You’re watching Fox, where coming in third is a triumph!

Anyone who knows me knows that I love Jaye Tyler, ably played (to perfection) by Caroline Dhavernas, the major character in the series ‘Wonderfalls’ and that, despite the fact it ran thirteen episodes, is my favourite TV series in a very long time.

I am not here today to write a review of ‘Wonderfalls;’ it is good and I think you should pick up a copy of the complete series. No, today I am here to say a little on discontinued series.

In the UK an in-production sitcom will have between six and eight episodes per year, whilst in the States it is a solid twenty-two. A one hour drama in the States will also have twenty episodes whilst in the UK it can vary. Somtimes six episodes, sometimes thirteen or any, really, any old number. Thus, any show that only runs for thirteen episodes in the States can be deemed a failure on some level whilst in the UK that might make it a success.

Two different countries, two different economies of production.

Still, it makes me wonder.

‘Wonderfalls’ ran for thirteen episodes and its production was shut down due to low ratings (in the States they tend to make shows as they are being broadcast whilst in the UK they tend to wait until everything has been shot before they screen it) after only four episodes had been shown; shows now, apparently, need to rate well on the opening night or its doom and gloom time (no longer can American TV producers argue that you need to wait for the audience to grow and appreciate a show as advertising dollars are everything). Bryan Fuller and Todd Holland, the creators and producers of ‘Wonderfalls’ were aware that the show might not resonate with the viewing public and so they did their best to wrap most of the major questions of the storyline up in the thirteen episodes they produced. Thus ‘Wonderfalls’ does tell a complete story, and it turns out to be a fairly interesting one in that the overall arc of the story is not about the ‘gimmick’ but rather about the characters. This telling of a complete story is fairly novel in some ways; most shows that get canned mid-season over in the States tend to leave the viewer wanting (but never being able to get) more, and so I commend Messrs. Fuller and Holland in doing the right thing by their viewers (rabid fans that we are). I suspect that wise producers will be doing this more; many shows get enough funding for half a season and then are at the mercy of the fickle public… A little judicious planning and suddenly you could make a virtue of not going to a full or second season… Still, that’s neither here nor there.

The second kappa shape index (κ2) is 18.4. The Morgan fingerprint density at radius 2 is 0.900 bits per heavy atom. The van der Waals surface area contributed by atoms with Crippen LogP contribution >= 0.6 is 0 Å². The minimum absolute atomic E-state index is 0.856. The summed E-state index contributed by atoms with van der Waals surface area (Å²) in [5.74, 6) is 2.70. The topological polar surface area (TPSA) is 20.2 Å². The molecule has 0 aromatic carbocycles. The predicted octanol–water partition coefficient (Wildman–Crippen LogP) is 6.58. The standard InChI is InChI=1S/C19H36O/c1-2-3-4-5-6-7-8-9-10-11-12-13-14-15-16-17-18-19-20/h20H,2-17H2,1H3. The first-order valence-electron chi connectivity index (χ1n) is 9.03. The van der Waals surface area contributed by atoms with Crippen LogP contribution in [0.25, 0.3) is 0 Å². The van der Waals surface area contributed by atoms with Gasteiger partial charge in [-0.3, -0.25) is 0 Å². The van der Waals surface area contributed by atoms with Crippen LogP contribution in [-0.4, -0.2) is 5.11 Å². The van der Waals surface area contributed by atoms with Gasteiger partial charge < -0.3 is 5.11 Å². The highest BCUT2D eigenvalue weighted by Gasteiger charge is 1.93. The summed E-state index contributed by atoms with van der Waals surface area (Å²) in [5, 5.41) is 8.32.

I suppose what I am clumsily getting at is that, perhaps, we should look upon these half-seasons as mini-series. I would dearly love to see what a second season of ‘Wonderfalls’ might have been like. I imagine it could have been very good or that the gimmick might run out of steam and it would all break down. I am sad that the producers were not able to delight or disgust me with the continuing exploits of Jaye and her friends and family. But if I were a producer I would be thinking that thirteen episodes is a good run. That if this were a series in the UK I might not have been given even that number. That having a show run for seven years at twenty-two episodes per year might be an unrealistic expectation.

What I seem to be trying to say is that a story is a story is a story and that a writer (or writers) know that the medium can impose limits upon that story. If you are aware of those limits then it is quite possible to make virtues of them. And, sometimes, those imposed limits can do your story a lot of good. ‘Wonderfalls’ tells a story that I am going to return to again and again.

Pity that I won’t get to spend as much time doing it again and again as I would have liked to, though…